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4: A Brief History of Legacy .NET Distributed Technologies in .NET Implement ANSI/AIM Code 128 in .NET 4: A Brief History of Legacy .NET Distributed Technologies




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4: A Brief History of Legacy .NET Distributed Technologies use vs .net code 128a maker togenerate barcode standards 128 in .net WinForms Server-side component .NET code-128c s share and manage pools of database connections alleviating concurrent data access from multiple clients by allowing a single database connection that can accommodate multiple users. A classic distributed architectural model was the 3-tier architecture, where distributed applications were organized into presentation, business, and data tiers, as shown in Figure 4.

2.. thin client business object data access object business object data access object thick client data access object presentation tier business tier data tier Figure 4.2 A typical code128b for .NET 3-tier architecture, separated into the presentation, business, and data tiers.

. The middle business t ier generally contained the bulk of the business logic. Various infrastructure advances, including clustering, helped improve the scalability of business and data tiers, enabling distributed applications to often facilitate hundreds of simultaneous users. The centralization of business logic on the server-side further helped reduce maintenance and versioning effort.

Another benefit to this model was that it made centralized business logic accessible to different types of clients, such as handheld devices and browsers.. 4.1 Distributed Computing 101 Though considered a m ajor advancement in distributed computing, traditional distributed applications still faced some significant challenges: They were often built to automate specific business processes, making them difficult to change when the business process logic changed. They were often difficult to integrate with other applications. Because their distributed architecture exposed multiple access points, convoluted enterprise integration architectures could manifest themselves over time.

They were often difficult to scale to very large user deployments, especially when providing Web access to thousands of potential concurrent users. They were often platform-specific, which could result in vendor lock-in situations..

NOTE One of the origins of distributed computing is RPC (Remote Procedure Calls). In the 1990s, distributed computing moved from procedural programming to object-oriented programming. Remote Method Invocation (RMI) is the object-oriented equivalent of RPC in that it enabled objects on one machine to be accessed by other objects (or applications) running on other machines, by making the remote objects appear local.

Several RMI-like protocols are currently in use, including Java Remote Invocation Call (Java RMI), Common Object Request Broker Architecture (CORBA), and Microsoft s own Distributed Component Object Model (DCOM), which later evolved into .NET Remoting. DCOM essentially extended the original COM model by enabling COM components to communicate across networked computers.

Traditional distributed technologies from Microsoft are covered in the next section.. Service-Oriented Arch .net framework barcode 128a itecture As explained previously in 3, the service-oriented architectural model is a further evolution of traditional distributed architectural models. It is defined via a series of concrete characteristics that allow a given application to be comprised of multiple services that can be repeatedly composed and evolved in response to on-going business change.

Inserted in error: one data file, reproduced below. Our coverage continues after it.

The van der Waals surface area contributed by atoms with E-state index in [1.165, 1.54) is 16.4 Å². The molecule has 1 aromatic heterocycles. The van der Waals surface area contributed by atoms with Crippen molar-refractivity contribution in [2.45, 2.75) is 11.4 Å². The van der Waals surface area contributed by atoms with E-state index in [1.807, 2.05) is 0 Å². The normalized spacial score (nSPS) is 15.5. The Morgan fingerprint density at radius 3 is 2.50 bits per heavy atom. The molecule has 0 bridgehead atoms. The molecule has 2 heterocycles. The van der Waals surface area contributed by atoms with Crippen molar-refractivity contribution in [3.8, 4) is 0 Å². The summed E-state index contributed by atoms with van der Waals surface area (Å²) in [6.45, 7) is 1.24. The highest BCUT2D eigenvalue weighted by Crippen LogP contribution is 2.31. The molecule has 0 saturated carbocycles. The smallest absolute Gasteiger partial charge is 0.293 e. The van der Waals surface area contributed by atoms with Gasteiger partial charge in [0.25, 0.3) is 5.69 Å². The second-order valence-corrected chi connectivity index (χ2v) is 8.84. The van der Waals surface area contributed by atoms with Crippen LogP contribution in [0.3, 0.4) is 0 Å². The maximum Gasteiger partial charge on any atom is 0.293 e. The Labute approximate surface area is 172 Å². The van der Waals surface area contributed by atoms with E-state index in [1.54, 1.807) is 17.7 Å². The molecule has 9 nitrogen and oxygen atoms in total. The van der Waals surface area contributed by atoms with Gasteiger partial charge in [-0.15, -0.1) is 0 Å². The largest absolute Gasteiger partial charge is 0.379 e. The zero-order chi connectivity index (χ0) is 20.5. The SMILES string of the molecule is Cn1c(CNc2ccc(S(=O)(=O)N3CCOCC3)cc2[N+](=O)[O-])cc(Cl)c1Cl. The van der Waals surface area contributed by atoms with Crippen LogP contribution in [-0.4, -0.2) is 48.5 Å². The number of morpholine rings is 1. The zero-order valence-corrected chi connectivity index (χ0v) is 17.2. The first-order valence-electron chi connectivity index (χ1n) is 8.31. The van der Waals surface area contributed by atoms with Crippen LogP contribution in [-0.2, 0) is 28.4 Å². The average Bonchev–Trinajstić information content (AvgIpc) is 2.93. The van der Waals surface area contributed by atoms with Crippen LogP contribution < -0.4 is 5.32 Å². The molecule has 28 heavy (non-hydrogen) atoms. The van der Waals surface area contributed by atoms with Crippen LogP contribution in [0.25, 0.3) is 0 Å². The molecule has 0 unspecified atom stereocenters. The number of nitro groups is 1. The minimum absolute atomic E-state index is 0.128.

. 4: A Brief History of Legacy .NET Distributed Technologies SUMMARY OF KEY POINTS Distributed communi cation protocols are used to enable distributed communication architectures. Computing has moved from procedural programming to object-oriented programming and from object-oriented to service-oriented programming. Communication protocols have evolved with the industry to keep pace with these advancements.

Scalability and performance expectations from a solution have increased over time. Early requirements to scale an application to be used within a small department were easily met by client-server architecture. With the advent of the Internet, solutions were required to scale to thousands of users.

N-tier and peer-to-peer distributed architectures evolved to meet these requirements. Service-oriented architecture takes the benefits provided by distributed architectures further by enabling interoperability and several other benefits explained throughout this book. Microsoft has provided several technologies to enable developing solutions based on distributed architectures.

These technologies include COM, COM+ services, MSMQ, DCOM, .NET Enterprise Services, ASMX (Web services), .NET Remoting, and Web Services Enhancements (WSE).

WCF unifies and replaces these technologies into a single unified programming model.. 4.2 .NET Enterprise Services It All Began with COM (and DCOM) COM helped encapsulate object-oriented systems into binary components. It supported encapsulation by preventing leakage of implementation details, and logic encapsulated in COM components could only be accessed if it had been exposed via a public interface. DCOM extended COM to enable communication across different computers, as shown in Figure 4.

3. DCOM established a secure remote protocol that leverages the security framework provided by the native Windows operating system. For example, it used Access Control Lists (ACL) to secure components that could then be configured using the DCOMCNFG tool.

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